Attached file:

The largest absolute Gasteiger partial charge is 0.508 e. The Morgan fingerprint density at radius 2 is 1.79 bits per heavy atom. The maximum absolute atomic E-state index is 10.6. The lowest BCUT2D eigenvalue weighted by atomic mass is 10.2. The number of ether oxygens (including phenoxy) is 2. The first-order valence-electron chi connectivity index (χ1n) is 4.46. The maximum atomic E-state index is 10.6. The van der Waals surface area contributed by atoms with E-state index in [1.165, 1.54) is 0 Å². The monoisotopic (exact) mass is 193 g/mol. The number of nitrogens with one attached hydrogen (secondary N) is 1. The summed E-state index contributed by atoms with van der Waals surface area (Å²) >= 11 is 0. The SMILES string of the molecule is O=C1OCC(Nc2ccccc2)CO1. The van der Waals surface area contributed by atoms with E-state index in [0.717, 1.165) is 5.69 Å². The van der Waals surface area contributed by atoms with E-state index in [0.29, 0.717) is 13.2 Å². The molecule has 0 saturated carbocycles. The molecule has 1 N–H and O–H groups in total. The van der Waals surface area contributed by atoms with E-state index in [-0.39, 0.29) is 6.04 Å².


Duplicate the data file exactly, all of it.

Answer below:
The largest absolute Gasteiger partial charge is 0.508 e. The Morgan fingerprint density at radius 2 is 1.79 bits per heavy atom. The maximum absolute atomic E-state index is 10.6. The lowest BCUT2D eigenvalue weighted by atomic mass is 10.2. The number of ether oxygens (including phenoxy) is 2. The first-order valence-electron chi connectivity index (χ1n) is 4.46. The maximum atomic E-state index is 10.6. The van der Waals surface area contributed by atoms with E-state index in [1.165, 1.54) is 0 Å². The monoisotopic (exact) mass is 193 g/mol. The number of nitrogens with one attached hydrogen (secondary N) is 1. The summed E-state index contributed by atoms with van der Waals surface area (Å²) >= 11 is 0. The SMILES string of the molecule is O=C1OCC(Nc2ccccc2)CO1. The van der Waals surface area contributed by atoms with E-state index in [0.717, 1.165) is 5.69 Å². The van der Waals surface area contributed by atoms with E-state index in [0.29, 0.717) is 13.2 Å². The molecule has 0 saturated carbocycles. The molecule has 1 N–H and O–H groups in total. The van der Waals surface area contributed by atoms with E-state index in [-0.39, 0.29) is 6.04 Å².